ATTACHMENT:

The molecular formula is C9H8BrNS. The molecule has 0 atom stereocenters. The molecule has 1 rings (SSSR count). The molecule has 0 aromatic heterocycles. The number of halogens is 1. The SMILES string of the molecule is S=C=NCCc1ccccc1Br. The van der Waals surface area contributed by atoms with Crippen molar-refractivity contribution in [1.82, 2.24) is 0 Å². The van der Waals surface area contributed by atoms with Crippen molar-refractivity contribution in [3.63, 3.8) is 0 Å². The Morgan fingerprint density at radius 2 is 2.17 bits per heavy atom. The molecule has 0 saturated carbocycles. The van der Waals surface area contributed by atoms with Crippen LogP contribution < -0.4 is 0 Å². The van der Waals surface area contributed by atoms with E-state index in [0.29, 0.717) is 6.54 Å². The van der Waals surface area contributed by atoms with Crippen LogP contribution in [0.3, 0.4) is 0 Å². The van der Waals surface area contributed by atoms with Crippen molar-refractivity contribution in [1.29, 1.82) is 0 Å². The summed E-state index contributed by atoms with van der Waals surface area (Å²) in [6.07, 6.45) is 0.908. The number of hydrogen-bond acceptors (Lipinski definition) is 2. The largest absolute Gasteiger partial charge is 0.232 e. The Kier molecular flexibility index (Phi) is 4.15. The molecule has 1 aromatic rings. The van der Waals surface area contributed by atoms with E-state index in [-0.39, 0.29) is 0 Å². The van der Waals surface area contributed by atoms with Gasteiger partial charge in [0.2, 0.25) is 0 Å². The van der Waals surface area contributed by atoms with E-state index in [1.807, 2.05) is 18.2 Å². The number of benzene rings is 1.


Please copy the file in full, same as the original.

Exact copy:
The molecular formula is C9H8BrNS. The molecule has 0 atom stereocenters. The molecule has 1 rings (SSSR count). The molecule has 0 aromatic heterocycles. The number of halogens is 1. The SMILES string of the molecule is S=C=NCCc1ccccc1Br. The van der Waals surface area contributed by atoms with Crippen molar-refractivity contribution in [1.82, 2.24) is 0 Å². The van der Waals surface area contributed by atoms with Crippen molar-refractivity contribution in [3.63, 3.8) is 0 Å². The Morgan fingerprint density at radius 2 is 2.17 bits per heavy atom. The molecule has 0 saturated carbocycles. The van der Waals surface area contributed by atoms with Crippen LogP contribution < -0.4 is 0 Å². The van der Waals surface area contributed by atoms with E-state index in [0.29, 0.717) is 6.54 Å². The van der Waals surface area contributed by atoms with Crippen LogP contribution in [0.3, 0.4) is 0 Å². The van der Waals surface area contributed by atoms with Crippen molar-refractivity contribution in [1.29, 1.82) is 0 Å². The summed E-state index contributed by atoms with van der Waals surface area (Å²) in [6.07, 6.45) is 0.908. The number of hydrogen-bond acceptors (Lipinski definition) is 2. The largest absolute Gasteiger partial charge is 0.232 e. The Kier molecular flexibility index (Phi) is 4.15. The molecule has 1 aromatic rings. The van der Waals surface area contributed by atoms with E-state index in [-0.39, 0.29) is 0 Å². The van der Waals surface area contributed by atoms with Gasteiger partial charge in [0.2, 0.25) is 0 Å². The van der Waals surface area contributed by atoms with E-state index in [1.807, 2.05) is 18.2 Å². The number of benzene rings is 1.